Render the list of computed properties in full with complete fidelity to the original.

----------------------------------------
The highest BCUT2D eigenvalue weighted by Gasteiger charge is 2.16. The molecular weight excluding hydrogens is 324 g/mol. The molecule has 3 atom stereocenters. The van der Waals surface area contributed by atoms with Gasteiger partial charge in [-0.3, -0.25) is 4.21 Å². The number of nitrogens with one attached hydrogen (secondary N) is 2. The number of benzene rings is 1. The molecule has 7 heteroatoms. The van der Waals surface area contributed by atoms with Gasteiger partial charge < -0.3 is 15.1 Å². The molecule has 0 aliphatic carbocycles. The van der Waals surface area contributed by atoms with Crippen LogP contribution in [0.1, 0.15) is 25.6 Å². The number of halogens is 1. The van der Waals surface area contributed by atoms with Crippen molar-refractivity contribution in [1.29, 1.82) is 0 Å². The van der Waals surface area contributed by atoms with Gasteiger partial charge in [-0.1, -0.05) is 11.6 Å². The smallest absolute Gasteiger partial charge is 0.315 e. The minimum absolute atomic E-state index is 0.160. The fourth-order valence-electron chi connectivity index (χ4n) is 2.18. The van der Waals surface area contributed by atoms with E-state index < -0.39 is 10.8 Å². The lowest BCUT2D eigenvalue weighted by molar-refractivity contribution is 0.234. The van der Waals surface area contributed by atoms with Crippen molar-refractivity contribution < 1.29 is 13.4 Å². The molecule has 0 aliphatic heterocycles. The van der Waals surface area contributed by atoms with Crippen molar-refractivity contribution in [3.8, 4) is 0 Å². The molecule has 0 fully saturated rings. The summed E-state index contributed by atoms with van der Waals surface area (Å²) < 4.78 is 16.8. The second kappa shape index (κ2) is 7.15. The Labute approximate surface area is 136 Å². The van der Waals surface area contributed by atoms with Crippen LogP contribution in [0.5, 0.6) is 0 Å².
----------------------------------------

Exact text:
The highest BCUT2D eigenvalue weighted by Gasteiger charge is 2.16. The molecular weight excluding hydrogens is 324 g/mol. The molecule has 3 atom stereocenters. The van der Waals surface area contributed by atoms with Gasteiger partial charge in [-0.3, -0.25) is 4.21 Å². The number of nitrogens with one attached hydrogen (secondary N) is 2. The number of benzene rings is 1. The molecule has 7 heteroatoms. The van der Waals surface area contributed by atoms with Gasteiger partial charge < -0.3 is 15.1 Å². The molecule has 0 aliphatic carbocycles. The van der Waals surface area contributed by atoms with Crippen LogP contribution in [0.1, 0.15) is 25.6 Å². The number of halogens is 1. The van der Waals surface area contributed by atoms with Crippen molar-refractivity contribution in [1.29, 1.82) is 0 Å². The van der Waals surface area contributed by atoms with Gasteiger partial charge in [-0.1, -0.05) is 11.6 Å². The smallest absolute Gasteiger partial charge is 0.315 e. The minimum absolute atomic E-state index is 0.160. The fourth-order valence-electron chi connectivity index (χ4n) is 2.18. The van der Waals surface area contributed by atoms with E-state index < -0.39 is 10.8 Å². The lowest BCUT2D eigenvalue weighted by molar-refractivity contribution is 0.234. The van der Waals surface area contributed by atoms with Crippen molar-refractivity contribution < 1.29 is 13.4 Å². The molecule has 0 aliphatic heterocycles. The van der Waals surface area contributed by atoms with Crippen molar-refractivity contribution in [3.8, 4) is 0 Å². The molecule has 0 fully saturated rings. The summed E-state index contributed by atoms with van der Waals surface area (Å²) < 4.78 is 16.8. The second kappa shape index (κ2) is 7.15. The Labute approximate surface area is 136 Å². The van der Waals surface area contributed by atoms with Crippen LogP contribution in [0.5, 0.6) is 0 Å².